I’m smart. It’s not something that one brings up often, and especially not me. When I was a little girl, my father got annoyed with me one day because I had corrected something his friend said, and he told me to keep quiet and stop showing off. That offhand comment stuck with me and made me equate letting people see that I have a brain with bragging, so I hid my intellect.
But yes, I’m smart. Really smart. But I never wanted to be the kind of genius that can manipulate numbers and solve equations, no. I wanted to be well-read with excellent verbal skills. I wanted to be an author or a poet, or maybe an artist, but nothing that involved math. I was disappointed every time if my scores were higher on standardized tests in math instead of verbal, even when I did exceedingly well across the board. I was the geeky girl in high school that custom programmed my TI-89 graphing calculator to make vector-based art that was dependent on the variables you would enter into an equation I wrote… and I thought I didn’t like math. I know how to code and design websites (ahem) today because I’ve been coding since I was 13 — for fun. I am good at a wide variety of things (Jill of all trades, master of none), but foremost I’m mathy, and it took me a long time to accept that about myself.
I got a little lost in these fun videos by Vi Hart the other night. If you are at all curious about what it’s like to be inside my brain, the frenetic pace and mathematical tangents in the video below are a good start to understanding my thought processes. I especially enjoyed the little aside in the video about the parallels between art and math, and the cute take on calculus leaping from algebra’s limitations. It took calculus to make me really fall in love with math. (Everything leads up to it and culminates and is beautiful.)
My mom recently went back to school for her teaching certificate. As part of her studies, she had been looking into the varying degrees of giftedness in children that weren’t as well defined when I was in elementary school, so we’ve been talking about how schools treat gifted kids and I’ve been thinking about my experiences in the classroom lately. I was a model student when I was young. I skipped ahead in subjects to move up to the next grade level, and even then it was all too easy. But then something happened when I hit junior high, and I became a terrible student. I don’t think anything changed in me, but rather the teaching methods and expectations were different.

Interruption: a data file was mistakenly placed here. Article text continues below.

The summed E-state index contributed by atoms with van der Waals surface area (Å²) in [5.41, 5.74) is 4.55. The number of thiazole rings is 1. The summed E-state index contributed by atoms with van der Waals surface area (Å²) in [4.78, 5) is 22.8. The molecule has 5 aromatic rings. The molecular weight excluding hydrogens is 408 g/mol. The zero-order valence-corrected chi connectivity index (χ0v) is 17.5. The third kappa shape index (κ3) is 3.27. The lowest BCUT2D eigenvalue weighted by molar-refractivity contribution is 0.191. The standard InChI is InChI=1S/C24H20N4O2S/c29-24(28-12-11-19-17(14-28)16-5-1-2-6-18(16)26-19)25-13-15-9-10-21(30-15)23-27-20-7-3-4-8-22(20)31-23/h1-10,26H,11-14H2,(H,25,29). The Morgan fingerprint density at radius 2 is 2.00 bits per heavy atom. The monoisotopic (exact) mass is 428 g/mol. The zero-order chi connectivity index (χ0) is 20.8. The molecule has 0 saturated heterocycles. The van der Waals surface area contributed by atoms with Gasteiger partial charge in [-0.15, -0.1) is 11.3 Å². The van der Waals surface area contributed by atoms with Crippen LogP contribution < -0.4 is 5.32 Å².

I would do my homework and then leave it in my locker, forgetting to bring it with me to turn it in, but then I’d ace every test and make up for it. I figured the work wasn’t as important as the mastery of the subject; my teachers did not see it that way. I failed a semester of English AP in my junior year and had to make it up my senior year in a remedial class where the teacher referred to me as “La Femme Nikita” (inappropriate!) and we read books written for fourth graders. I made it through my senior English AP class because my essays were weighed heavily and they saved my overall grade. I missed weeks of school due to an illness one year, and missed all of trigonometry, so I bought a book and taught it to myself when I later needed it to progress on in other math disciplines.
I only have an A.A. from a community college. It’s an accomplishment, and one that I should be proud of, but I’m embarrassed because I feel like I never fulfilled my potential. I had partial scholarship offers from Ivy League schools, based on my PSAT scores, but I never would have been accepted due to my low GPA. I wanted to go to Reed, but we couldn’t afford it and my parents were convinced I would flunk out of college anyway, so I was encouraged to not bother. I floundered in community college at first (I hated it and resented being there), and it took me years of going to school off and on (while working full-time at the bookstore where I met Brandon) to get my two-year degree. It was easy to ace my classes once I’d finally decided to and I would have continued on to architecture school, but I wasn’t accepted into the college of my choice (low high school grades, remember), so I gave up and started my my stationery shop instead.